Cato’s skeptic ads draw a flurry of responses
The libertarian Cato Institute spent serious free-market cash on its full-page ad questioning climate change on Monday, placing it in the New York Times, the Washington Post, the Washington Times, the Los Angeles Times, and the Chicago Tribune. The NYT ad alone cost more than $150,000, according to the CBC.
Designed to grab the attention of policymakers, voters, and, no doubt, the blog ‘o sphere, Cato’s message included:
- A quote from President Obama from last November: “Few challenges facing America and the world are more urgent than combating climate change. The science is beyond dispute and the facts are clear.”
- A headline: “With all due respect Mr. President, that is not true.”
- Four footnoted sentences arguing why alarm regarding climate change is overstated.
- The names and titles of more than 100 signees.
Reactions were swift and pointed. One of the clearest critiques comes from Politifact, a watchdog project of the St. Petersburg Times:
The problem with the assertion in the Cato statement is that it is impossible to make meaningful conclusions about climate trends based on looking at a 10-year window, said Richard Heim, a meteorologist at the NOAA National Climatic Data Center Climate Monitoring Branch.
People tend to think of global warming as a steady trend upward, Heim said, but that’s not how it works. If you were to look at long-term trends, like a century, it looks more like steps. Temperatures will rise for a few years, then level off or even go down a little bit, then go back up. That’s why you’ve got to look at temperatures over many decades, he said.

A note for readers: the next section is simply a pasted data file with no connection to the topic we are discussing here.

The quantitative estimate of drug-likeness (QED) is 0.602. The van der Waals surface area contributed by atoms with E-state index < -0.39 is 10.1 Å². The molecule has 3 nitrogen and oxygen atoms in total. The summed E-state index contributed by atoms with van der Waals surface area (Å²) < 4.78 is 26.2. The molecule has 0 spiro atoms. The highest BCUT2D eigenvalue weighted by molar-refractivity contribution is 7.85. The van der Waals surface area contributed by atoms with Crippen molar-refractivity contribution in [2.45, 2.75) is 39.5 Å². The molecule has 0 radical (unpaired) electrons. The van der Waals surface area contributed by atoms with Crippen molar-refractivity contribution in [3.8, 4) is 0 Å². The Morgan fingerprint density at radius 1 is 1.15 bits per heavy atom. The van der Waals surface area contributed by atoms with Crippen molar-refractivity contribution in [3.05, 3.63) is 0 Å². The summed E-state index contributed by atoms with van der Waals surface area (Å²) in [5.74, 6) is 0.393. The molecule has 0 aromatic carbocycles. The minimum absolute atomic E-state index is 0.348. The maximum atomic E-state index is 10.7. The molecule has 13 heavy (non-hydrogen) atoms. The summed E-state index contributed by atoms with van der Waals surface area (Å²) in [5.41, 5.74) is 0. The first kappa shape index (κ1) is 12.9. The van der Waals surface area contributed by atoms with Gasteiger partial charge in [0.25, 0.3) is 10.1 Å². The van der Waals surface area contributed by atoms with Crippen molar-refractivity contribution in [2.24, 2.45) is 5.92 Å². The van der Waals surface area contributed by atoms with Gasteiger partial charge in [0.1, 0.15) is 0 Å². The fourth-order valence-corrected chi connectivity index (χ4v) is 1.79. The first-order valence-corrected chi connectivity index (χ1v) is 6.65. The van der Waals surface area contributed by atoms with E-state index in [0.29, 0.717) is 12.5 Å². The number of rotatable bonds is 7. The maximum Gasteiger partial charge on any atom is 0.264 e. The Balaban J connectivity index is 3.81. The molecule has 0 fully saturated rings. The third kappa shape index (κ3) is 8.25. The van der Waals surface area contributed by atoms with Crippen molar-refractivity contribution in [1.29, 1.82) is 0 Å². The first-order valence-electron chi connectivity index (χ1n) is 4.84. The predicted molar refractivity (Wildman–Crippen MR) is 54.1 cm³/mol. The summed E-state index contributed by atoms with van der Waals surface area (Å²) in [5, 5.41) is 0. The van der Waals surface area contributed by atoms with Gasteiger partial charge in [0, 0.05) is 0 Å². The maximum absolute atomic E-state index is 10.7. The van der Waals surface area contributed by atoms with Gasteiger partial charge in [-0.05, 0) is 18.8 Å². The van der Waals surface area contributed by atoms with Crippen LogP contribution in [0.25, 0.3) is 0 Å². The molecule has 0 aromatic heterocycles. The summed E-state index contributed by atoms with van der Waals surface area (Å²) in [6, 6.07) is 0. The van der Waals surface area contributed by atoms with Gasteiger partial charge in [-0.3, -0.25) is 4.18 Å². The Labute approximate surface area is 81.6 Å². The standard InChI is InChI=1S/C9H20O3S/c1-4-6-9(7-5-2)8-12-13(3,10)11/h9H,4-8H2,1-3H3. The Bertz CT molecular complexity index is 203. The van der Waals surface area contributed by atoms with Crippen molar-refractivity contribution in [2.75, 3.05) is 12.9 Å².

And if you look at the trends over the last 100 years, Heim said, “the overall linear trend shows clear, unequivocal, unmistakable warming over that period.”
Take a look for yourself at the NOAA graph of 100 years of global temperatures.
For more extensive debunkery, one could do worse than studying with three Rs — Revkin, Romm, and RealClimate.
RealClimate takes a thorough look at the research papers cited in the ad’s footnotes. It finds none of the papers actually support the statements attributed to them:
This is a classic red-herring: Ignore the facts you don’t dispute, pick some others that are ambiguous and imply that, because they are subject to some debate, we therefore know nothing.
And while it’s easy to fill 100 “name here” slots on an ad questioning climate clarity, my guess is it’d be hard to find more than a handful of scientists working on the intertwined climate and energy challenges who would say that fossil-fueled business as usual is the best approach to getting humanity through its 21st-century growth spurt in great shape.
And a few more responses of note: